European electric car makers have a Russian nickel problem – by ( – April 22, 2022)

Europe may need Russian nickel to meet its climate goals — and Indigenous activists may need Europe to hold a Russian mining giant to account.

About two weeks after Russia invaded Ukraine, a metal that plays a key role in batteries for electric vehicles, or EVs, was thrust suddenly into the spotlight. On March 8, the price of nickel doubled within hours on the London Metal Exchange, prompting the world’s leading metals market to shut down trading for the material.

The price spike occurred amidst fears that nickel from Russia, the world’s third-largest producer of the metal, would soon become “untouchable due to sanctions risk,” as one group of analysts put it.

More than a month later, the hypothetical sanctions that helped fuel metals market chaos have yet to materialize. And an emerging supply chain that connects Russian nickel with the European EV market — most notably through a partnership between mining giant Nornickel and German chemical company BASF — remains intact for now.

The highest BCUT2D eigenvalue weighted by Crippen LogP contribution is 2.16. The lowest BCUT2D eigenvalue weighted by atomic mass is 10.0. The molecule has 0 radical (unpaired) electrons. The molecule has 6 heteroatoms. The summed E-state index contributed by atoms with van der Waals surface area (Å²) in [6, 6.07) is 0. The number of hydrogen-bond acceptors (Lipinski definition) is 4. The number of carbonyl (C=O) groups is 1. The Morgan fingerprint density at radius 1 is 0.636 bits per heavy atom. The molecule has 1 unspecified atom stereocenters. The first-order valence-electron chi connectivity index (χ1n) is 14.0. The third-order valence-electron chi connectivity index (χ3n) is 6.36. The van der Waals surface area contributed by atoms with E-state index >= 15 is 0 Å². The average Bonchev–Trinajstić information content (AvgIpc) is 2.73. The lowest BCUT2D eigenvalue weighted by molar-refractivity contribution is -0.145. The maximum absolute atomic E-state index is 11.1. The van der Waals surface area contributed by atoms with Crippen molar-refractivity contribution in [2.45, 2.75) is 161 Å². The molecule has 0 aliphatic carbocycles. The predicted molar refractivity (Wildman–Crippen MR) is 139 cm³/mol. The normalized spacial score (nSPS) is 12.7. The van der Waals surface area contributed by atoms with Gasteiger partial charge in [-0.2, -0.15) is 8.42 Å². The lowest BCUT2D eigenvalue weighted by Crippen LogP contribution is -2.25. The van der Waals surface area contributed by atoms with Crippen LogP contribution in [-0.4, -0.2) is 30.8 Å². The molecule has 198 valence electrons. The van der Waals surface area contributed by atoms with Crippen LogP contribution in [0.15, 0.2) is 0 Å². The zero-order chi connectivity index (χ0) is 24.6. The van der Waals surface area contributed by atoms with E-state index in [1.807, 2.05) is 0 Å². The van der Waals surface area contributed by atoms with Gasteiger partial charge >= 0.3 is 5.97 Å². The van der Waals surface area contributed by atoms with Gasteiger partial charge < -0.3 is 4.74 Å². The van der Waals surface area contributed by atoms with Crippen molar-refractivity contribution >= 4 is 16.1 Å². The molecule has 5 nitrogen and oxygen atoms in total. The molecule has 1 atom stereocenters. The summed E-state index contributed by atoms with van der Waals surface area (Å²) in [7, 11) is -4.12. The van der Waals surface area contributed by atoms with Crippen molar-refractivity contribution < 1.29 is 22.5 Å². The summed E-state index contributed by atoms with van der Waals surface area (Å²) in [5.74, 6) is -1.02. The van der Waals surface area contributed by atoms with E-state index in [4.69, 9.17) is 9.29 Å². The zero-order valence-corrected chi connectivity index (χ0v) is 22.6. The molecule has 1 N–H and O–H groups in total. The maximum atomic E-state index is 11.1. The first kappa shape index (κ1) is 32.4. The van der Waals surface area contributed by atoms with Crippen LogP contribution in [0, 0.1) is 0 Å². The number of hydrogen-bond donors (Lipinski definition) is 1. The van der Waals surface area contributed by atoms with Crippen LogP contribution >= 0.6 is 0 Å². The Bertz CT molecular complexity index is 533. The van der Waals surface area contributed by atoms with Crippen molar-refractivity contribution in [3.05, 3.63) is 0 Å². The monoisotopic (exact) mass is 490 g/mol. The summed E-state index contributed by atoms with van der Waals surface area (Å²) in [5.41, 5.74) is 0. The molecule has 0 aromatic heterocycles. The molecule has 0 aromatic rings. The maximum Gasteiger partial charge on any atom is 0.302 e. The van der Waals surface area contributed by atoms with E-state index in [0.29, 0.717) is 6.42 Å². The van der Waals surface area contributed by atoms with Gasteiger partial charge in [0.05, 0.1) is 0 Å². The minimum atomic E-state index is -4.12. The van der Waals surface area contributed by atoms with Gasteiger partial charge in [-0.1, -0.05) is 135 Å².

But the war in Ukraine, and Russia’s totalitarian crackdown on dissenting voices, have major implications for that supply chain as well as an Indigenous-led movement for environmental justice that targets Nornickel’s polluting practices.

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